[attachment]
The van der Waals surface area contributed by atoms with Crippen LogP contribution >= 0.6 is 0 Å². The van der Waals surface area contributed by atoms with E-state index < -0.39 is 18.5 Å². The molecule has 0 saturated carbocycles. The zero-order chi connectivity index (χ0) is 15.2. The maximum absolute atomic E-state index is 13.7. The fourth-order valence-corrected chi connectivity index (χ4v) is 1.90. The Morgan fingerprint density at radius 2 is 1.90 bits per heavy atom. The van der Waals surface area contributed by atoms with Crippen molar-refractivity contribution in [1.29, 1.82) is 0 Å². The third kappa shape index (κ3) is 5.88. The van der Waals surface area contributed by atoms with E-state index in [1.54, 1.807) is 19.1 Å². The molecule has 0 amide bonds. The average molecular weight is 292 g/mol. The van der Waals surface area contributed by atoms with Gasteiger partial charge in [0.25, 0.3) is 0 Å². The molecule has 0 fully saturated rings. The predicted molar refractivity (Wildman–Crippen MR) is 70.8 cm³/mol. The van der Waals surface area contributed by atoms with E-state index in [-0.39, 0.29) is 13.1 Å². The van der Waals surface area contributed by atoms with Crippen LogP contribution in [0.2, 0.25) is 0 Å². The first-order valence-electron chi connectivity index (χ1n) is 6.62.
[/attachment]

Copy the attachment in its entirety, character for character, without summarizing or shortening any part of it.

The van der Waals surface area contributed by atoms with Crippen LogP contribution >= 0.6 is 0 Å². The van der Waals surface area contributed by atoms with E-state index < -0.39 is 18.5 Å². The molecule has 0 saturated carbocycles. The zero-order chi connectivity index (χ0) is 15.2. The maximum absolute atomic E-state index is 13.7. The fourth-order valence-corrected chi connectivity index (χ4v) is 1.90. The Morgan fingerprint density at radius 2 is 1.90 bits per heavy atom. The van der Waals surface area contributed by atoms with Crippen molar-refractivity contribution in [1.29, 1.82) is 0 Å². The third kappa shape index (κ3) is 5.88. The van der Waals surface area contributed by atoms with E-state index in [1.54, 1.807) is 19.1 Å². The molecule has 0 amide bonds. The average molecular weight is 292 g/mol. The van der Waals surface area contributed by atoms with Gasteiger partial charge in [0.25, 0.3) is 0 Å². The molecule has 0 fully saturated rings. The predicted molar refractivity (Wildman–Crippen MR) is 70.8 cm³/mol. The van der Waals surface area contributed by atoms with E-state index in [-0.39, 0.29) is 13.1 Å². The van der Waals surface area contributed by atoms with Crippen LogP contribution in [0.2, 0.25) is 0 Å². The first-order valence-electron chi connectivity index (χ1n) is 6.62.